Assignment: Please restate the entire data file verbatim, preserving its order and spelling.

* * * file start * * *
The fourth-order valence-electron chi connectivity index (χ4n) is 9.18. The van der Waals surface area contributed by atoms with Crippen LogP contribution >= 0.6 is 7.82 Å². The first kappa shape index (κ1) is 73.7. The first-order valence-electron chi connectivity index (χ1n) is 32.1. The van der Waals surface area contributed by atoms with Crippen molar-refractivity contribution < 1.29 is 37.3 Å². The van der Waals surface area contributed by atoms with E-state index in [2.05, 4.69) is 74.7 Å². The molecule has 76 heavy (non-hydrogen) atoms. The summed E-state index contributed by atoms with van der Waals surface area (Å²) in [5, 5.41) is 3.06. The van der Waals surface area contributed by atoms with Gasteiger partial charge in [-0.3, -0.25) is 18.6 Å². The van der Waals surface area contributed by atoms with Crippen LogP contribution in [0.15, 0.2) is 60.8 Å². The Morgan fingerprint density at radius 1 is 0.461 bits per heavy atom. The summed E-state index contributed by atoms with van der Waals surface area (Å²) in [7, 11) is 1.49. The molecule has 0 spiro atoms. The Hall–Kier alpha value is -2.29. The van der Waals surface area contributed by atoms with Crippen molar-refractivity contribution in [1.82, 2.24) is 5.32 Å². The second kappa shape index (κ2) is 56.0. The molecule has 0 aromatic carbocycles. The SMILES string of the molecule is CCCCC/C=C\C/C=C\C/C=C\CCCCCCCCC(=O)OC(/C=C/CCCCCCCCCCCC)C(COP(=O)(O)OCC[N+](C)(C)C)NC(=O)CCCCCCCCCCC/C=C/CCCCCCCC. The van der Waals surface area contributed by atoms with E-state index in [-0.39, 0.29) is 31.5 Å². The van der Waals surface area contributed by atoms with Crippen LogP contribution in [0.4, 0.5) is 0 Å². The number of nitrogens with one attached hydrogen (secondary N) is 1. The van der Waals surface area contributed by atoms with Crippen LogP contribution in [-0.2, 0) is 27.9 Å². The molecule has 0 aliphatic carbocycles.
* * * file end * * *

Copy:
The fourth-order valence-electron chi connectivity index (χ4n) is 9.18. The van der Waals surface area contributed by atoms with Crippen LogP contribution >= 0.6 is 7.82 Å². The first kappa shape index (κ1) is 73.7. The first-order valence-electron chi connectivity index (χ1n) is 32.1. The van der Waals surface area contributed by atoms with Crippen molar-refractivity contribution < 1.29 is 37.3 Å². The van der Waals surface area contributed by atoms with E-state index in [2.05, 4.69) is 74.7 Å². The molecule has 76 heavy (non-hydrogen) atoms. The summed E-state index contributed by atoms with van der Waals surface area (Å²) in [5, 5.41) is 3.06. The van der Waals surface area contributed by atoms with Gasteiger partial charge in [-0.3, -0.25) is 18.6 Å². The van der Waals surface area contributed by atoms with Crippen LogP contribution in [0.15, 0.2) is 60.8 Å². The Morgan fingerprint density at radius 1 is 0.461 bits per heavy atom. The summed E-state index contributed by atoms with van der Waals surface area (Å²) in [7, 11) is 1.49. The molecule has 0 spiro atoms. The Hall–Kier alpha value is -2.29. The van der Waals surface area contributed by atoms with Crippen molar-refractivity contribution in [1.82, 2.24) is 5.32 Å². The second kappa shape index (κ2) is 56.0. The molecule has 0 aromatic carbocycles. The SMILES string of the molecule is CCCCC/C=C\C/C=C\C/C=C\CCCCCCCCC(=O)OC(/C=C/CCCCCCCCCCCC)C(COP(=O)(O)OCC[N+](C)(C)C)NC(=O)CCCCCCCCCCC/C=C/CCCCCCCC. The van der Waals surface area contributed by atoms with E-state index in [-0.39, 0.29) is 31.5 Å². The van der Waals surface area contributed by atoms with Crippen LogP contribution in [0.4, 0.5) is 0 Å². The number of nitrogens with one attached hydrogen (secondary N) is 1. The van der Waals surface area contributed by atoms with Crippen LogP contribution in [-0.2, 0) is 27.9 Å². The molecule has 0 aliphatic carbocycles.